# What is the autocorrelation of a Dirac pulse?

What is the autocorrelation of $$x(t) = \delta(t)$$?

Can you explain to me how to calculate it?

Well, by definition of the $$\delta$$ distribution, you have:

$$\int_{-\infty}^{\infty} f(t) \delta(t-T)\, \textrm{d}t = f(T)$$

The autocorrelation of a function $$g(t)$$ can be computed via:

$$\int_{-\infty}^{\infty} g^{*}(t)g(t + \tau)\, \textrm{d}t$$, with $$g^*$$ as the complex conjugate of $$g$$. Since $$\delta(t)$$ is real-valued, this is conjugation can be skipped. So you are left with:

$$\int_{-\infty}^{\infty} \delta^{*}(t)\delta(t + \tau)\, \textrm{d}t = \int_{-\infty}^{\infty} \delta(t)\delta(t + \tau)\, \textrm{d}t = \delta(-\tau)$$.

The first = sign comes from the autocorrelation of the real-valued $$\delta$$, the second from the definition of the $$\delta$$-distribution.

So, the autocorrelation function of the $$\delta$$-distribution is the distribution itself. A eigenfunction of the autocorrelation function, so to say ;)

Think about it, this does make sense: the only perfect match is achieved with no time shift, ie at $$\tau = 0$$. All other shifts would end up with one of the arguments of the $$\delta$$ being different from 0, hence with the $$\delta$$-function being 0 there.

BTW: $$\delta(-\tau) = \delta(\tau)$$, since the function/distribution is symmetric.

• Perfect, thank you very much! – Kinka-Byo Oct 21 '19 at 19:00
• I am not sure mathematicians would agree. – Rodrigo de Azevedo Oct 21 '19 at 19:13
• At first, I was in line with your comment, but apparently this can be well defined – Laurent Duval Oct 21 '19 at 20:32
• The first equation $$\int_{-\infty}^\infty f(t)\delta(t-T)dt = f(T)$$ is valid only when $f(t)$ is an ordinary function that is continuous at $t=T$. So, applying this to conclude that $$\int_{-\infty}^\infty\delta(t)\delta(t+\tau)dt = \delta(-\tau)$$ is not very convincing. – Dilip Sarwate Oct 22 '19 at 20:58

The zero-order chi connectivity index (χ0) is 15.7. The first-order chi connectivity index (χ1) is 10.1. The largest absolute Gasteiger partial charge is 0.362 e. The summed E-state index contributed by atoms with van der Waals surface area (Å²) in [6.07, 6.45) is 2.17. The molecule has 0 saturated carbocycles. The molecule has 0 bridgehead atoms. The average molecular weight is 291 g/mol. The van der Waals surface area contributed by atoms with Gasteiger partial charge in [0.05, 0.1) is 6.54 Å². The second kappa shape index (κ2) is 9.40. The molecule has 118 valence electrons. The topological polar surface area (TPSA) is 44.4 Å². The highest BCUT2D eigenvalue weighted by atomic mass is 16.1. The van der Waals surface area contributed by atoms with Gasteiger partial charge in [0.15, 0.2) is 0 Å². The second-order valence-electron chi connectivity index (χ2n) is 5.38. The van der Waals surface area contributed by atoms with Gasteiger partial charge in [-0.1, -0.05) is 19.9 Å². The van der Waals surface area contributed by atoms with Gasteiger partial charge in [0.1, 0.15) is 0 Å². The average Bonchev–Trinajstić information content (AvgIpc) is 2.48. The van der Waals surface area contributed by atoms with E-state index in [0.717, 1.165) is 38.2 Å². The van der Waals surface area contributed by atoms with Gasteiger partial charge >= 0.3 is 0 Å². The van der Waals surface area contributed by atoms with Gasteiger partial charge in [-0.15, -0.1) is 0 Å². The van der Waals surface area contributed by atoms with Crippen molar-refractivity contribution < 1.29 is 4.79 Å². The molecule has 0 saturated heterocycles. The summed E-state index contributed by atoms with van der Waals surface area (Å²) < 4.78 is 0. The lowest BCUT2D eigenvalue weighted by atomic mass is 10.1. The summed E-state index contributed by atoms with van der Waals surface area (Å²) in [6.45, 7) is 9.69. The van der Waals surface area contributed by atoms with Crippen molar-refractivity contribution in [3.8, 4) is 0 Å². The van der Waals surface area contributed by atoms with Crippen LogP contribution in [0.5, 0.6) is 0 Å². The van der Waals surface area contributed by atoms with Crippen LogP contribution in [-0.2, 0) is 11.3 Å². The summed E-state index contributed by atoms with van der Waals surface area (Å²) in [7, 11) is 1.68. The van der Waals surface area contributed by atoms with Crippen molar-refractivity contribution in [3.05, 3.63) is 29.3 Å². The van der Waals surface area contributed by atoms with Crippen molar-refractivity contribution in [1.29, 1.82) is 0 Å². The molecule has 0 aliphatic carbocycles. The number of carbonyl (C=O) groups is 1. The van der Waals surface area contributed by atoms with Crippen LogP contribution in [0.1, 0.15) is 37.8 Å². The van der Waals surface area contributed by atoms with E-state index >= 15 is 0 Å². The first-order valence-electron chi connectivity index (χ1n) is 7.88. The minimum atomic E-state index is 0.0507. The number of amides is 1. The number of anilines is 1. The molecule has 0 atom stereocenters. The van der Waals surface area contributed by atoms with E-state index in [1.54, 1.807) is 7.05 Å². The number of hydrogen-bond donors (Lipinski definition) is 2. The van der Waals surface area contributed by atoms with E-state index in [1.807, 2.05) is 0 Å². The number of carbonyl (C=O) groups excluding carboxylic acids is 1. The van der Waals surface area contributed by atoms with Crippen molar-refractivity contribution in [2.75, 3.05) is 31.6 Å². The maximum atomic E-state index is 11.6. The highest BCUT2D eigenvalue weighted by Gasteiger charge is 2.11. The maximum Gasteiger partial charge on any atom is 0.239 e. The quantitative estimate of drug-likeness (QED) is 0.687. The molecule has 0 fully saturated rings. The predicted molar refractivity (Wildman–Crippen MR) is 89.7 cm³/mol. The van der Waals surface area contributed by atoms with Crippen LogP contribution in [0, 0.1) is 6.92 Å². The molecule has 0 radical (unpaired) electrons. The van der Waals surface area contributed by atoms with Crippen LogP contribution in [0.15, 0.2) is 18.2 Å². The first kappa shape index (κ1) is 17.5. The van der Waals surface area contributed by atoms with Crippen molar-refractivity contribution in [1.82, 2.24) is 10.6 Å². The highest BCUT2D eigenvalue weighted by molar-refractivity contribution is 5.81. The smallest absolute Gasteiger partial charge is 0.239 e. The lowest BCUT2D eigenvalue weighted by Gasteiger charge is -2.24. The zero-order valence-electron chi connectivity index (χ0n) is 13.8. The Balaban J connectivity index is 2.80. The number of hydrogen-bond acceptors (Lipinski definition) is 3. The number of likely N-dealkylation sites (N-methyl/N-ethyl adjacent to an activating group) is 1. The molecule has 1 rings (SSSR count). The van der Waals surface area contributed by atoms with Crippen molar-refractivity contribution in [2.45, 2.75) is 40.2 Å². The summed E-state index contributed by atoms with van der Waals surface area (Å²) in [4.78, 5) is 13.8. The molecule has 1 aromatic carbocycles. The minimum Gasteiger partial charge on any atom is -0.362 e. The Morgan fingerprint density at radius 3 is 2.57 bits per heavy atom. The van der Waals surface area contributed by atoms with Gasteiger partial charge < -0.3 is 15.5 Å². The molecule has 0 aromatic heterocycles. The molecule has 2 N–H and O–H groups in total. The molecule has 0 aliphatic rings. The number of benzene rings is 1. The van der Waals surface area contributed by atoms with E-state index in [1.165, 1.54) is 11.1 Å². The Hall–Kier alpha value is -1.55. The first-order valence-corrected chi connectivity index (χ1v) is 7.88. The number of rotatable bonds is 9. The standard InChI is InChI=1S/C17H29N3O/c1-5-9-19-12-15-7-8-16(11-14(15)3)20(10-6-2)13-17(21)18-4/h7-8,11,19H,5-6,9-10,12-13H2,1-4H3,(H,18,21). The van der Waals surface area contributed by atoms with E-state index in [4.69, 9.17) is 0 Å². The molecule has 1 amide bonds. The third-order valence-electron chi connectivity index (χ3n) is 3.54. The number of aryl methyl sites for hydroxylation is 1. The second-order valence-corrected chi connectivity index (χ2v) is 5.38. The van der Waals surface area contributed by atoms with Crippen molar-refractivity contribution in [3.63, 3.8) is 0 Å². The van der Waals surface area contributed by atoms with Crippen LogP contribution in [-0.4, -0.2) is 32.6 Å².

• @DilipSarwate I fear you are right. – M529 Oct 23 '19 at 18:09

Looking at documents like Lecture notes on Distributions, Hasse Carlsson, or Convolution dans l'espace $$\mathcal{D}'_+(\mathbb{R})$$, convolution of distributions can be defined under some technical conditions. However, when one of the operand has a compact support, as $$\delta(t)$$ does, the convolution is well-defined. From Wikipedia:Distribution-Convolution:

Distribution of compact support: It is also possible to define the convolution of two distributions S and T on $$\mathbb{R}^n$$, provided one of them has compact support.

If you prefer classical books, there is: Francois Trèves, Topological Vector Spaces, Distributions and Kernels, 1967:

Adding that $$\delta(t)$$ is the neutral element, then $$\delta(t)$$ is its own autocorrelation.

This lazy version avoids to write cumbersome Dirac products under integral signs. Nota: I do admit that I initially thought it was way less simple.

• We do get into trouble for $\tau=0$ though, don't we? – Matt L. Oct 22 '19 at 12:41
• Intuitively yes, but the standard distribution theory seems to be OK with that. While the square of a Dirac is not defined. – Laurent Duval Oct 22 '19 at 14:28
• But for $\tau=0$ we get exactly that, the square of the Dirac impulse, which is indeed undefined, with or without integral, as far as I know. – Matt L. Oct 22 '19 at 16:13
• As far as I remember, operations on distributions are defined with respect to integration over a set of test functions. Don't mean to convince your with an analogy, yet it's a bit (more complicated) like the Cauchy principal value (a distribution), which can get sense over Schwartz functions – Laurent Duval Oct 22 '19 at 21:25
• Would you care to write a fuller explanation of how you came to change your mind from two years ago when you wrote that $(\delta(t))^2$ is undefined? – Dilip Sarwate Oct 23 '19 at 0:54